Career Advice

5 Tips on How to Write a Post Job Interview Thank You Letter

3
min read
Vera Chan

Writing a thank you letter after a job interview may seem obvious, but hardly is it ever done. Aside from being courteous, there are a great many reasons why it is a smart idea to write one. Whether it be an interview with a startup, SME, or corporate, this is a good rule of thumb.

 

Set yourself apart from the pool of candidates with a handwritten or email letter. This will show the interviewer that you have put in the effort and taken out the time to do so. Below are a few tips to help you ace your thank you letter in a professional manner that makes you stand out. But first, take a look at why it is significant to write a thank you letter.

 

Reinforcing Your Suitability for the Role

A prime time to thank your interviewer is when you are fresh in their minds. A suitable time to do this is at the end of the same day or the beginning of the next day when they have the time to catch up. This is a time when they might be most likely to go through their emails. Or, if it is a handwritten letter sent in the mail, this alone will stand out by itself.

 

Start off with a gracious thank you and lead on to your continued interest in the position. You can use this opportunity to mention any important points that you forgot to mention. You can also remind them of your relevant skill sets and strengths that you can bring to the table.


Writing Tips

 

1. Subject Line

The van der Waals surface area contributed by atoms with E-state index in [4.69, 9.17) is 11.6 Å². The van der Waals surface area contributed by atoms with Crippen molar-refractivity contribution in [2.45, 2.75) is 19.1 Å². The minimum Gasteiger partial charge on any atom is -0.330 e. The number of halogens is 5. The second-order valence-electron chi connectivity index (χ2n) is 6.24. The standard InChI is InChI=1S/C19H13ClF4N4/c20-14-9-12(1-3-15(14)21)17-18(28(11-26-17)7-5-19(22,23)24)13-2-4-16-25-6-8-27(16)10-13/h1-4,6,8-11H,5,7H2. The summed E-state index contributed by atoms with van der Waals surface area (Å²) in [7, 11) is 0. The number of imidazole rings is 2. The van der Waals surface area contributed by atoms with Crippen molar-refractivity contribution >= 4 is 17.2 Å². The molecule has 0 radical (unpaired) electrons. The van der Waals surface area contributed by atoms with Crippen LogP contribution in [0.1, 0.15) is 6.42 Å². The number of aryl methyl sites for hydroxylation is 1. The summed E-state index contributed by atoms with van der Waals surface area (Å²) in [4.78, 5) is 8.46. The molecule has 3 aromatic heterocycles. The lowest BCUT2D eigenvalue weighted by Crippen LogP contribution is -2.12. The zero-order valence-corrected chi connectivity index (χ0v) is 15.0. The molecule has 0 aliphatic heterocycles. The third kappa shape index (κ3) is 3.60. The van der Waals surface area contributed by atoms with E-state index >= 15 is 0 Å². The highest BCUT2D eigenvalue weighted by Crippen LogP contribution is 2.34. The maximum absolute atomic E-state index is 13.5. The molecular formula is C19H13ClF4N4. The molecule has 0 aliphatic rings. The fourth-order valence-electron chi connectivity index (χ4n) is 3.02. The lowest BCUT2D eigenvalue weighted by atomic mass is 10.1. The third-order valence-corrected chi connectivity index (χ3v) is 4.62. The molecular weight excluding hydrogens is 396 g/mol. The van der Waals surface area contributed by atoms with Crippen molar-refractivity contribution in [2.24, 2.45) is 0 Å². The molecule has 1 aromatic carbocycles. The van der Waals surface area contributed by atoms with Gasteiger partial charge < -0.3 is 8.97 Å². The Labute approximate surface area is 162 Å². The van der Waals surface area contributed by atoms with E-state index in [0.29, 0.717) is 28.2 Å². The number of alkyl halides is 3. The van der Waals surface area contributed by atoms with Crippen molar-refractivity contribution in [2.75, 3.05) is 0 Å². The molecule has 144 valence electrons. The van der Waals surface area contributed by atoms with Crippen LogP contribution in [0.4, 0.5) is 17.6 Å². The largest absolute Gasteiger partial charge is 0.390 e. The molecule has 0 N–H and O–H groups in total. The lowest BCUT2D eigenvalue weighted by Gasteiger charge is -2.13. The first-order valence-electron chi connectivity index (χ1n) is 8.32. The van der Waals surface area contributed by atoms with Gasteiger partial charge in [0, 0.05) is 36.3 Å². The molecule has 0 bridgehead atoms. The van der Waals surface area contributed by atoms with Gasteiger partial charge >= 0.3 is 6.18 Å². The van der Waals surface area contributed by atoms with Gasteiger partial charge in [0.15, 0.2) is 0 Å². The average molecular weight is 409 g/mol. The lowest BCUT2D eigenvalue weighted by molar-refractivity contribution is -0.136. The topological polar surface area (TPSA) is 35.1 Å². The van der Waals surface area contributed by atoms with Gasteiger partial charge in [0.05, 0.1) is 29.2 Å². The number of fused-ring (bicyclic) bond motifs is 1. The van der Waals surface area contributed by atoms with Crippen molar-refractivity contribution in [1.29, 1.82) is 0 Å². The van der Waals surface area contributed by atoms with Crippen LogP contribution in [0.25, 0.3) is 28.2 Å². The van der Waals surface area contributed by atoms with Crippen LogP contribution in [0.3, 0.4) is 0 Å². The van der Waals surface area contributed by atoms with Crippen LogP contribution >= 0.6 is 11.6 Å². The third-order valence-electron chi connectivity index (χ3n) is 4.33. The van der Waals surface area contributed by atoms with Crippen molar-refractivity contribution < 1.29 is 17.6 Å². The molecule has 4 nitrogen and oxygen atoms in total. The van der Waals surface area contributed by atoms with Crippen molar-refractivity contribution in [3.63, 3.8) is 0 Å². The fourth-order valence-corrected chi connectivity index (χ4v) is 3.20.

Be upfront and express your enthusiasm for the role by mentioning this in the subject line of an email. This will catch the interviewer's eye and they will also know straight away what the email is about. For example, you can say "Thank You for an Insightful Meeting this Afternoon."

 

2. Greeting

Use the correct greeting to open your email with. Gauge what kind of relationship you formed with the hiring manager in the interview. Did you hold a good dialogue and talk about similarities in hobbies that made you seem like friends? How did the interview end? Did you say goodbye in a formal or informal manner? Depending on the above, you can use "hi, dear, or hello.''

 

3. Proofread

This is a given for any written form of correspondence. This also applies to your resume or curriculum vitae. Double- and triple-check your spelling and grammar. 100% correctness will leave a positive impression. You also want to make sure your sentences flow and are easy to read.

 

4. Short & Sweet

Keep it brief. Draw attention to your suitability for the role but do not ramble. You do not want to sound long-winded. A short and succinct letter — be it email or physical — can pack a memorable punch.

 

5. No Attachments

Write in the body of the email. If you attach a word document instead, the chances of the recipient opening it can be slim. They may not have the time to open the attachment and could jump onto the next email communication. If it is a physical letter you sent through the mail, you do not need to worry about this.

 

You have written the thank you letter and are now onto the waiting period. What do you do next? You can consider writing a follow-up email.

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